Best of luck Patrice!
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gi biz ;, 6 years ago
"Desilets left Ubisoft Montreal in 2010 and founded THQ Montreal a year later"
What does it mean? Can one found, say, Codemaster Paris just like that? I mean, it would be bound to Codemaster I suppose, but would they let an external dude found a branch of their own company? As in I phone Codemaster and say "Hey I want to start a CM studio in Paris, toss some money and commercial help this way" and they /might/ say yes??
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Mihai Cozma Indie Games Developer 6 years ago
I think if you have a background like this guy and send also a business plan with a game to be funded and so on and so on you might stand a chance actually :)
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T. Elliot Cannon Game Designer 6 years ago
When you work for someone and they pay you to design and create games you don't own anything, including your ideas and designs. You are labor/talent.. I don't see the legal grounds for his claims.

1666 is the final year of the Bubonic Plague outbreak in Amsterdam
(cheap wikipedia quotes below)
"the city's trading status meant it suffered from an outbreak of bubonic plague from 1663 to 1666, supposed to have come from Algiers to Amsterdam. 24,148 people were buried in Amsterdam "

Just add zombies and heroic dude with Solomon Kane/Warhammer Witch Hunter gear :)
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Tim Carter Designer - Writer - Producer 6 years ago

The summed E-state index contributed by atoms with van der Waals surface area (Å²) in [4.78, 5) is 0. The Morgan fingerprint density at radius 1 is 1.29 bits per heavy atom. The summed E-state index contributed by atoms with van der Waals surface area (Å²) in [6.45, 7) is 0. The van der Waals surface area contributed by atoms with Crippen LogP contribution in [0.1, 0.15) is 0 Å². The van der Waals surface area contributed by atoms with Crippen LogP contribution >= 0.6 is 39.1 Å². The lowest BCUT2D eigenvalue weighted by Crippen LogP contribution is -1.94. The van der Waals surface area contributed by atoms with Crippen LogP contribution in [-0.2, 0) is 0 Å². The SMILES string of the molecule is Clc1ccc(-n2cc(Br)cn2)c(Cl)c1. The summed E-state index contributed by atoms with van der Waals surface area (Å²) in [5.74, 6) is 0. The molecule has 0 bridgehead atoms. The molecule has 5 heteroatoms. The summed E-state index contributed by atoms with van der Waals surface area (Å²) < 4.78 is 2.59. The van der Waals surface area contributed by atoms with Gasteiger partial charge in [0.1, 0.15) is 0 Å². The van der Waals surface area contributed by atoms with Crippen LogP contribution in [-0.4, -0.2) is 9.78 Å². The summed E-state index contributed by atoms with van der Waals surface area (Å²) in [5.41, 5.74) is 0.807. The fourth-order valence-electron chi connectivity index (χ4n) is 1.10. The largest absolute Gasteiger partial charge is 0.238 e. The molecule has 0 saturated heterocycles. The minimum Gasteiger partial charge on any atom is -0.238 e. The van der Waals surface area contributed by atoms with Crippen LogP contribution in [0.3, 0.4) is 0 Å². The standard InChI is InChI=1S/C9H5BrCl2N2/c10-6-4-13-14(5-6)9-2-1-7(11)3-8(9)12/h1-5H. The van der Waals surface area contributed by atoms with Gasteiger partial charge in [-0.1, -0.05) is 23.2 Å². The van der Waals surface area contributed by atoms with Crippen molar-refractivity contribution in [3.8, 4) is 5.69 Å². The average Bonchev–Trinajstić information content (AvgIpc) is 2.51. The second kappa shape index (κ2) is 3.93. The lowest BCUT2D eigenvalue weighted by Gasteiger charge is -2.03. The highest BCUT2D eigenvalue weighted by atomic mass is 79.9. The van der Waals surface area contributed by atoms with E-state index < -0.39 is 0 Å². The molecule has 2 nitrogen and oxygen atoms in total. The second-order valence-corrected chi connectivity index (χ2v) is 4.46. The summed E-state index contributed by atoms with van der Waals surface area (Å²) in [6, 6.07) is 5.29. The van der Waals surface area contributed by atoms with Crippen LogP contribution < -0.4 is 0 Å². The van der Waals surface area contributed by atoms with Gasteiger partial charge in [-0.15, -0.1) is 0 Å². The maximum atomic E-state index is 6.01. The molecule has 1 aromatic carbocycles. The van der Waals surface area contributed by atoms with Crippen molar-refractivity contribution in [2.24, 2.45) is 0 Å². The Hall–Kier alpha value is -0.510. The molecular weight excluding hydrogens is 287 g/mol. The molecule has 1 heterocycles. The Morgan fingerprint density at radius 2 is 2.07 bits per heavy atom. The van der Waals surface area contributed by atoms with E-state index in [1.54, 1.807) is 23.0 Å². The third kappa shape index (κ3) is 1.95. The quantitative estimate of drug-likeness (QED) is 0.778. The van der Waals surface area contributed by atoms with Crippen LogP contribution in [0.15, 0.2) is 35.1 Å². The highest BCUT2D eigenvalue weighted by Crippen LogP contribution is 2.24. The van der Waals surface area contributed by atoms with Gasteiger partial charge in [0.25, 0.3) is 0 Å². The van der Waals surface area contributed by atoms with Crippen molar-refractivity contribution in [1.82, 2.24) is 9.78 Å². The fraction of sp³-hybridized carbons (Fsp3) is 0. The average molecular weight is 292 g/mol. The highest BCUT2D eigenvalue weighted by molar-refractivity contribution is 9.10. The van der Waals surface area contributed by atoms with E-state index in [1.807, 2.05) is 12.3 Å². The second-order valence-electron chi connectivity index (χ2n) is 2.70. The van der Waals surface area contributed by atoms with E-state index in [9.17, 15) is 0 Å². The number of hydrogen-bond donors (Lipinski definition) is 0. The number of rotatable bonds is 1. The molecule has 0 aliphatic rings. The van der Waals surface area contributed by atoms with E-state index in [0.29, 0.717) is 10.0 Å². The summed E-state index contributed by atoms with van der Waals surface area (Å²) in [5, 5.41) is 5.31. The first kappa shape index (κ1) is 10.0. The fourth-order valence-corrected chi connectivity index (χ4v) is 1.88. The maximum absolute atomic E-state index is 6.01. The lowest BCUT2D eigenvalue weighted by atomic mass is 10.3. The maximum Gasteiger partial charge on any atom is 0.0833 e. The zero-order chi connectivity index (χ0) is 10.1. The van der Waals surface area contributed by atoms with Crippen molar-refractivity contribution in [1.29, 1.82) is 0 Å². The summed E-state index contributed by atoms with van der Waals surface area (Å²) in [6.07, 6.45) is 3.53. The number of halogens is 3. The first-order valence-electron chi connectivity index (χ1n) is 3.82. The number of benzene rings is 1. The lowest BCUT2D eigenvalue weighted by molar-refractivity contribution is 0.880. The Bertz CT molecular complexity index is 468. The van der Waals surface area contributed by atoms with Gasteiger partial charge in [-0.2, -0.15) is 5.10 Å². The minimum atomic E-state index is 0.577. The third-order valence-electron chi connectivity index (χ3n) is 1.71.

Why why why are game designers so stupid?

You let yourself get hired on creative as an employee in a work-for-hire capacity. Sorry: you (in all probability) signed away your rights to the product.

If you were a film director, you'd be known by your audience, you'd have an agent, you'd demand - and get - things like up-front billing, creative control (that is NOT the same as ownership control), a rights reversion clause, sequel rights (first right of refusal to head the sequel), sequel and franchise compensation (reducing over time), possibly a few points of *gross* compensation (depending on your name). All of these things.

You only get a salary as a game designer.

Why do you agree to these kinds of deals?

And then the chief excuse they make is that "games are a collaborative process so no core creator should get top billing". Um... so are films. Anyway, by pulling yourselves down like crabs in a bucket, all that happens is what is happening now: the suits swoop in to fill the creative power vaccuum, taking not only ownership control, but also creative control!

You are fools, game designers.

Edited 3 times. Last edit by Tim Carter on 11th June 2013 8:06pm

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Morville O'Driscoll Blogger & Critic 6 years ago
But then, the same thing happened in comics. Writers and artists wanted to produce something of value, but the budget required to create material without a big publisher behind them was too much; in addition, a big publisher (in both games and comics) has marketing muscle. It's only in the last 30 or so years (in an industry that's 70 years old) that this has really changed.

It's a sign that an industry is maturing when creators can use their names to make money and create what they want, whilst owning the rights to what they produce. Sadly, some of the large personalties in the games industry hinder this cause, rather than help it.

Edited 1 times. Last edit by Morville O'Driscoll on 11th June 2013 8:16pm